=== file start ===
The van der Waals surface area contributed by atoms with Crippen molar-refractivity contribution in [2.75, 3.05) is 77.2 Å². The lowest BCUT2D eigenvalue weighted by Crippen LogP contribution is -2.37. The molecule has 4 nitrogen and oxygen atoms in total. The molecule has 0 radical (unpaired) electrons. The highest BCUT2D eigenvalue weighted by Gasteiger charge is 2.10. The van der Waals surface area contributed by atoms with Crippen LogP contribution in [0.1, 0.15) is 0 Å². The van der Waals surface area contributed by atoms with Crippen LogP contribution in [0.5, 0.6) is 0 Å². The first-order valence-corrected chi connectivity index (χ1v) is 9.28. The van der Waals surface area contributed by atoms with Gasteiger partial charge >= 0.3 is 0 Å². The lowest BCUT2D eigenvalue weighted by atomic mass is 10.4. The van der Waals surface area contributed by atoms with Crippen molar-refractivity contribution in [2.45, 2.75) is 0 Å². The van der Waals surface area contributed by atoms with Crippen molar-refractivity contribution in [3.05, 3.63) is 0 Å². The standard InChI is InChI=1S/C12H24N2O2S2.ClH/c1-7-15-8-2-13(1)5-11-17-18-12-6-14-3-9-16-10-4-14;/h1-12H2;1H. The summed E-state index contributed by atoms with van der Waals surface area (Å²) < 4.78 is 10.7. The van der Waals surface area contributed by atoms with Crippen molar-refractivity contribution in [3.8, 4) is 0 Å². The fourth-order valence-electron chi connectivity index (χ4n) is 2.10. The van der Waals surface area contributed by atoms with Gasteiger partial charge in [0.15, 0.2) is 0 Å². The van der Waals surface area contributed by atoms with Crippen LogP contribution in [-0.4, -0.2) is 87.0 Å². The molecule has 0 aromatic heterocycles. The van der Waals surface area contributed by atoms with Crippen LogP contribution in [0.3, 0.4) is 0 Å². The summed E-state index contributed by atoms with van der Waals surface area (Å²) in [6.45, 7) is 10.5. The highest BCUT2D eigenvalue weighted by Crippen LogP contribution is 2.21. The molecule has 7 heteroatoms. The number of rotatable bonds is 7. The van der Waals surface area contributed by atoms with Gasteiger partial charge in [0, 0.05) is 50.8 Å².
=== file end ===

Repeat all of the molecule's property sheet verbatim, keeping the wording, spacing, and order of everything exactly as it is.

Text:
The van der Waals surface area contributed by atoms with Crippen molar-refractivity contribution in [2.75, 3.05) is 77.2 Å². The lowest BCUT2D eigenvalue weighted by Crippen LogP contribution is -2.37. The molecule has 4 nitrogen and oxygen atoms in total. The molecule has 0 radical (unpaired) electrons. The highest BCUT2D eigenvalue weighted by Gasteiger charge is 2.10. The van der Waals surface area contributed by atoms with Crippen LogP contribution in [0.1, 0.15) is 0 Å². The van der Waals surface area contributed by atoms with Crippen LogP contribution in [0.5, 0.6) is 0 Å². The first-order valence-corrected chi connectivity index (χ1v) is 9.28. The van der Waals surface area contributed by atoms with Gasteiger partial charge >= 0.3 is 0 Å². The lowest BCUT2D eigenvalue weighted by atomic mass is 10.4. The van der Waals surface area contributed by atoms with Crippen molar-refractivity contribution in [2.45, 2.75) is 0 Å². The van der Waals surface area contributed by atoms with Crippen molar-refractivity contribution in [3.05, 3.63) is 0 Å². The standard InChI is InChI=1S/C12H24N2O2S2.ClH/c1-7-15-8-2-13(1)5-11-17-18-12-6-14-3-9-16-10-4-14;/h1-12H2;1H. The summed E-state index contributed by atoms with van der Waals surface area (Å²) < 4.78 is 10.7. The van der Waals surface area contributed by atoms with Crippen molar-refractivity contribution in [3.8, 4) is 0 Å². The fourth-order valence-electron chi connectivity index (χ4n) is 2.10. The van der Waals surface area contributed by atoms with Gasteiger partial charge in [0.15, 0.2) is 0 Å². The van der Waals surface area contributed by atoms with Crippen LogP contribution in [-0.4, -0.2) is 87.0 Å². The molecule has 0 aromatic heterocycles. The van der Waals surface area contributed by atoms with Crippen LogP contribution in [0.3, 0.4) is 0 Å². The summed E-state index contributed by atoms with van der Waals surface area (Å²) in [6.45, 7) is 10.5. The highest BCUT2D eigenvalue weighted by Crippen LogP contribution is 2.21. The molecule has 7 heteroatoms. The number of rotatable bonds is 7. The van der Waals surface area contributed by atoms with Gasteiger partial charge in [0, 0.05) is 50.8 Å².